Planetary Science Institute Supporting Space Exploration
The Planetary Science Institute is an organization dedicated to the advancement of solar system exploration. Read on to learn about its mission.
The Planetary Science Institute is located in Tucson, Arizona. Since its founding in 1972, it has supported NASA missions, the study of Mars, the solar system, and all things related to astronomy.
Planetary Science Institute
The institute started in the late 1960s with several Ph.D. graduates who wanted to form an organization to support NASA. During that time, America was still trying to put a man on the moon and get ahead during the Cold War with the Soviet Union. As a result, space and all things related to astronomy was a hot topic, and people were very supportive of the space program.
Their philosophy was simple. They wanted a group of collaborative scientists working together to producing excellent science. In short, they wanted a group run by scientists for the benefit of science. They forgo the idea of having one “superstar” leading the organization. Instead, they wanted experts in several areas that overlap. This approach allowed them to study concepts and missions from all angles of science. The institute wanted to attract promising young scientists and help them develop proposals that would start their independent careers and fund their work through the group. (Planetary Science Institute, 2021)
Early Research with Good Results
Their research helped not only NASA but advanced astronomy from the very beginning. Two scientists named Bill Hartmann (who was working on the Mariner 9 Mars mission) and Don Davis (U.A. Ph.D. graduate known at that time for participating in saving the Apollo 13 mission) made a big impression. They collaborated on a scientific paper given at Cornell University in 1974.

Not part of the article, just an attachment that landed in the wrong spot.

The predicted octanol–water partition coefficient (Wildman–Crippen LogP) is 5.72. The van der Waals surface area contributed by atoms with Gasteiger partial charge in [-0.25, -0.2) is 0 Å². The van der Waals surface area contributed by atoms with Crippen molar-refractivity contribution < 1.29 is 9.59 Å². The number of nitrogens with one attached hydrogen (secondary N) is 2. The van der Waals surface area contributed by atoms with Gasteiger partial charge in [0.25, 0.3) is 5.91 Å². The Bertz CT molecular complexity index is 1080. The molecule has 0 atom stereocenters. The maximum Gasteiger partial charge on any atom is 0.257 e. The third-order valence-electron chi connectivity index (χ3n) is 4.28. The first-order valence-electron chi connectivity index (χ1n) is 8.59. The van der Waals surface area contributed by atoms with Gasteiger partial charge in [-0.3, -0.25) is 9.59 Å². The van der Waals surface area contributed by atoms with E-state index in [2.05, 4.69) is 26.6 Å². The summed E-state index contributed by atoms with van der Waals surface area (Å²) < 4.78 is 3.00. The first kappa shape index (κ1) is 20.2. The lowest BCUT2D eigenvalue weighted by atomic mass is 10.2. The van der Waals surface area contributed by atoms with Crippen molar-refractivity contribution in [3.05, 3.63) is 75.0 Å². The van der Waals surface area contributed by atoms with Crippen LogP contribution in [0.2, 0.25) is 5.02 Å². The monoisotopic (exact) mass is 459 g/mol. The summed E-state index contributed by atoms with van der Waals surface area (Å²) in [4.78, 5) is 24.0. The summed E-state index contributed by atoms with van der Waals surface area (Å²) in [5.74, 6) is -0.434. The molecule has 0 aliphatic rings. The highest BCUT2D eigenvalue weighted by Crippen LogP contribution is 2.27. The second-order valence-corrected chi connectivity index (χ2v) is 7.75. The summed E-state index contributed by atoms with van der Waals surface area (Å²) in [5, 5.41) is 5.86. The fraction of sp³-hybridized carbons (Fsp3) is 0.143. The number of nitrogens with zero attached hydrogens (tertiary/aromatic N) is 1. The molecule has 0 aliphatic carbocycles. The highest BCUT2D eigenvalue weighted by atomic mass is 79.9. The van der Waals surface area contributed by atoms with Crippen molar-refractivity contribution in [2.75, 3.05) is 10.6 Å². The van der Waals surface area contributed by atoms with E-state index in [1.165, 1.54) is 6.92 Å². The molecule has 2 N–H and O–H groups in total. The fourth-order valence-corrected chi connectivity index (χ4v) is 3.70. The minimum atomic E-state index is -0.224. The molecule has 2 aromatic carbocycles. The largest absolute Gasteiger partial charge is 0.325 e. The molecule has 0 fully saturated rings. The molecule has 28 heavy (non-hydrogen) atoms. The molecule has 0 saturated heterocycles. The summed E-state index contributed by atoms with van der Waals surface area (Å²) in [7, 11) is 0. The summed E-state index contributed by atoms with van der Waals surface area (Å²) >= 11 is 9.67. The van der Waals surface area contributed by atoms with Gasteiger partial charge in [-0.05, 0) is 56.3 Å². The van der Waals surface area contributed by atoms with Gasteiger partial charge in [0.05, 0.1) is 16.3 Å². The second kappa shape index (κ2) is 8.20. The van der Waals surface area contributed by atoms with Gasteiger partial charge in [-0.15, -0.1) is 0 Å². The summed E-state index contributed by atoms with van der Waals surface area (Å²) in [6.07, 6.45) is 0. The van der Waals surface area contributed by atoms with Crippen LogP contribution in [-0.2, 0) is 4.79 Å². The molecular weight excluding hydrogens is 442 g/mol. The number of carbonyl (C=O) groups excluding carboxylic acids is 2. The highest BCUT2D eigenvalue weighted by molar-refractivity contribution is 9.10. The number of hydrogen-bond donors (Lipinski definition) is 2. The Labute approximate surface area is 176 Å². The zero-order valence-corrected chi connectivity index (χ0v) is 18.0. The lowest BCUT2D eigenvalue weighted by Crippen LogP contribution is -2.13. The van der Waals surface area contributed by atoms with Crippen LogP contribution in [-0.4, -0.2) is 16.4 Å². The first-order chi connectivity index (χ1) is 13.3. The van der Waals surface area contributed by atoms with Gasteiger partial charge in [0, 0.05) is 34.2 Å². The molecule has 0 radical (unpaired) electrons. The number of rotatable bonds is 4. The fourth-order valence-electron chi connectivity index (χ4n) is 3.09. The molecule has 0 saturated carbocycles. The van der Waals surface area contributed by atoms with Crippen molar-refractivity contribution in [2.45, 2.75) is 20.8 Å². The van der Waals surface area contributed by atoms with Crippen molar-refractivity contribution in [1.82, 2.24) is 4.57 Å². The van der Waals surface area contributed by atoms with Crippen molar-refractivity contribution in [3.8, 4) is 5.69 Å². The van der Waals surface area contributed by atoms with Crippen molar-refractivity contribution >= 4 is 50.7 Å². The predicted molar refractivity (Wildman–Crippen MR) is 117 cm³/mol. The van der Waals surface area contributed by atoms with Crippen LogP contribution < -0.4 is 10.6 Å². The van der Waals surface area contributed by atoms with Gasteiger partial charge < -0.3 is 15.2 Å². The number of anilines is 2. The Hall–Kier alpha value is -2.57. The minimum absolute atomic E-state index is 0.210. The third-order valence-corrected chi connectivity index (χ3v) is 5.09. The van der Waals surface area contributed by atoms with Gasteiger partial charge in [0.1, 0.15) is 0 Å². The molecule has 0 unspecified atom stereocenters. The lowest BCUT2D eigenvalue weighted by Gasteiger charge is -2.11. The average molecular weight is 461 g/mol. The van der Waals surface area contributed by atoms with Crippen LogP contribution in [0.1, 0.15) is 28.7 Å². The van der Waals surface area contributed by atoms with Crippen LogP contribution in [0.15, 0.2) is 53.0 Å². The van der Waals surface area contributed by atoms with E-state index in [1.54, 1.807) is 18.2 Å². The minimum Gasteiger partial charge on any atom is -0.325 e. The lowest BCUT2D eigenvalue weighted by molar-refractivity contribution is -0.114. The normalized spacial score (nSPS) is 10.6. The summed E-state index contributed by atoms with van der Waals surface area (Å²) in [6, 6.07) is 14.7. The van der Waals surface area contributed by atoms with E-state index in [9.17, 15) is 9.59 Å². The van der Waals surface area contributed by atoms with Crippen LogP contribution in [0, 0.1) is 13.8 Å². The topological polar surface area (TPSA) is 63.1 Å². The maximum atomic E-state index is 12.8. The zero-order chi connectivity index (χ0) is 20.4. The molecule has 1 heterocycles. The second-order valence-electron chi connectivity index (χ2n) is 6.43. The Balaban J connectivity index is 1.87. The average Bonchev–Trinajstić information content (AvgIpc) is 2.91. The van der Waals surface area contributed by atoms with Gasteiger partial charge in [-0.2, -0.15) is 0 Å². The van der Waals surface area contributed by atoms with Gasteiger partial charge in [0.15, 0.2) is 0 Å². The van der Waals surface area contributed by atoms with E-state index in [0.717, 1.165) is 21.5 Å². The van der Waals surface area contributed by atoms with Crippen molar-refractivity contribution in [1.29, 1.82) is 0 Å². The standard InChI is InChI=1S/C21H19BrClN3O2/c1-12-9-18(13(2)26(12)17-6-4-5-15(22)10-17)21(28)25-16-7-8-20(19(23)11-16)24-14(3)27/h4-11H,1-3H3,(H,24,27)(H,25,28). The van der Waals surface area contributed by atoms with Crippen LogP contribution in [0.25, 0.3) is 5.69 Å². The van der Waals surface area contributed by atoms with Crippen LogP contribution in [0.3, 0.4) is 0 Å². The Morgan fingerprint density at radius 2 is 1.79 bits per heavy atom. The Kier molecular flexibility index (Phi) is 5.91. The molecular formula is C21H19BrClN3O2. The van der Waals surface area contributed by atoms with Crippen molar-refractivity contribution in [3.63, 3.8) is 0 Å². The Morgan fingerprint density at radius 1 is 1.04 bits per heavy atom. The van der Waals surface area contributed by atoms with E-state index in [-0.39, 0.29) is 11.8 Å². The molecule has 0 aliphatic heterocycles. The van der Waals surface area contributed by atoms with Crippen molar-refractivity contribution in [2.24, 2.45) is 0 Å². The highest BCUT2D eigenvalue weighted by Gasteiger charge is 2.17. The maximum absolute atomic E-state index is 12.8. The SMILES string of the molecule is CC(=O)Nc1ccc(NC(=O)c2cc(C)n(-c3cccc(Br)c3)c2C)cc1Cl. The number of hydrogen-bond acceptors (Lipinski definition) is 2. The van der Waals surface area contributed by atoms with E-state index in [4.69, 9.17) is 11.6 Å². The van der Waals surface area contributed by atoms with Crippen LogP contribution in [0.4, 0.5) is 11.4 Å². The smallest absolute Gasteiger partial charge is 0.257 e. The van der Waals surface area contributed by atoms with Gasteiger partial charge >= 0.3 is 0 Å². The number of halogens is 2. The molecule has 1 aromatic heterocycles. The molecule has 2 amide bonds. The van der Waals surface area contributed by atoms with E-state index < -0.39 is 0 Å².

The paper was later published in 1975. In the paper, Hartmann and Davis suggested that the Moon formed from an object that collided with the Earth. The collision blew material out of the outer layers of Earth, providing debris to make the Moon. This theory was recognized in 1984 as the leading theory of the lunar origin and has kept that place to the present day.
Clark Chapman, known for his work on asteroids, also added to the success of the institute. Chapman carried out observations of asteroids. Furthermore, he helped develop the taxonomic system by which asteroids are classified according to different compositions. Meanwhile, Hartmann continued work on lunar and Martian cratering. He concluded that many lava flows on Mars had ages of “only” a few hundred million years based on the number of craters. Not everyone agreed on this theory. However, the study of Martian meteorites 1980s and 90s confirmed his theory.
Furthering our Knowledge of Space
Hartmann also worked with Dale Cruikshank and Dave Tholen (U. Hawaii) to use the Mauna Kea telescopes in asteroid observations. During these observations, they learned that comets all have similar, very dark colors and are closely related. For example, one discovery successfully predicted that Halley’s Comet would be a black body with only 4% reflectivity. At that time, previous theories suggested that it had a 26% reflectivity.
For over 50 years, the scientists at the Planetary Science Institute have advanced our knowledge of space. In addition, their dedication to supporting NASA and other space organizations has helped keep astronauts safe. We look forward to their next fifty years and are proud of their achievements.